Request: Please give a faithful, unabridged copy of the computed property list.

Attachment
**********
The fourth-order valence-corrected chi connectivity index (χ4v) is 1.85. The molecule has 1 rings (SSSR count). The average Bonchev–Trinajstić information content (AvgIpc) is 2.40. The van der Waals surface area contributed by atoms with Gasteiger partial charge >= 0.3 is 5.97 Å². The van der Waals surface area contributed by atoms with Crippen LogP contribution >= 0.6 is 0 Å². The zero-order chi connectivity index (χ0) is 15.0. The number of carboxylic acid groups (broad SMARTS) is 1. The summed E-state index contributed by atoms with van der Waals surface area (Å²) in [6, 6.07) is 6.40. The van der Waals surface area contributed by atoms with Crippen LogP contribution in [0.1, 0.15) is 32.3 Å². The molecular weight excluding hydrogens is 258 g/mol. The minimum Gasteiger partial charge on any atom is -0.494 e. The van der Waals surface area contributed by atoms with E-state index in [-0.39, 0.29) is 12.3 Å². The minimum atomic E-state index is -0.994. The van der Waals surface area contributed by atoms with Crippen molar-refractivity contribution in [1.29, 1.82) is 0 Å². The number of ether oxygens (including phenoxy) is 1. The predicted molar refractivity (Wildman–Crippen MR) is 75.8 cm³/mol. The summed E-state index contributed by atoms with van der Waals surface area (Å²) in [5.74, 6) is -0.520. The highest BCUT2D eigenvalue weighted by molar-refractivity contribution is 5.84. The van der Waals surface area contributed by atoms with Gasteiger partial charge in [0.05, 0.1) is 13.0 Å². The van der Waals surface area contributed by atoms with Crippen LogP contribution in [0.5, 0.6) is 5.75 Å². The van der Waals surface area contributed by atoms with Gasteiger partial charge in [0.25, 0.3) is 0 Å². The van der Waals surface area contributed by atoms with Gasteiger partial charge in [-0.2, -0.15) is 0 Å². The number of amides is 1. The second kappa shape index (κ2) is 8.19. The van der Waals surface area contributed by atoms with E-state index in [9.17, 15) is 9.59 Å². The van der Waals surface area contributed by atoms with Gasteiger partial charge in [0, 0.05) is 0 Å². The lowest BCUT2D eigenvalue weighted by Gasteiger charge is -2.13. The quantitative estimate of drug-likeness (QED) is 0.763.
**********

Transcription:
The fourth-order valence-corrected chi connectivity index (χ4v) is 1.85. The molecule has 1 rings (SSSR count). The average Bonchev–Trinajstić information content (AvgIpc) is 2.40. The van der Waals surface area contributed by atoms with Gasteiger partial charge >= 0.3 is 5.97 Å². The van der Waals surface area contributed by atoms with Crippen LogP contribution >= 0.6 is 0 Å². The zero-order chi connectivity index (χ0) is 15.0. The number of carboxylic acid groups (broad SMARTS) is 1. The summed E-state index contributed by atoms with van der Waals surface area (Å²) in [6, 6.07) is 6.40. The van der Waals surface area contributed by atoms with Crippen LogP contribution in [0.1, 0.15) is 32.3 Å². The molecular weight excluding hydrogens is 258 g/mol. The minimum Gasteiger partial charge on any atom is -0.494 e. The van der Waals surface area contributed by atoms with E-state index in [-0.39, 0.29) is 12.3 Å². The minimum atomic E-state index is -0.994. The van der Waals surface area contributed by atoms with Crippen molar-refractivity contribution in [1.29, 1.82) is 0 Å². The number of ether oxygens (including phenoxy) is 1. The predicted molar refractivity (Wildman–Crippen MR) is 75.8 cm³/mol. The summed E-state index contributed by atoms with van der Waals surface area (Å²) in [5.74, 6) is -0.520. The highest BCUT2D eigenvalue weighted by molar-refractivity contribution is 5.84. The van der Waals surface area contributed by atoms with Gasteiger partial charge in [0.05, 0.1) is 13.0 Å². The van der Waals surface area contributed by atoms with Crippen LogP contribution in [0.5, 0.6) is 5.75 Å². The van der Waals surface area contributed by atoms with Gasteiger partial charge in [0.25, 0.3) is 0 Å². The van der Waals surface area contributed by atoms with Gasteiger partial charge in [-0.2, -0.15) is 0 Å². The number of amides is 1. The second kappa shape index (κ2) is 8.19. The van der Waals surface area contributed by atoms with E-state index in [9.17, 15) is 9.59 Å². The van der Waals surface area contributed by atoms with Gasteiger partial charge in [0, 0.05) is 0 Å². The lowest BCUT2D eigenvalue weighted by Gasteiger charge is -2.13. The quantitative estimate of drug-likeness (QED) is 0.763.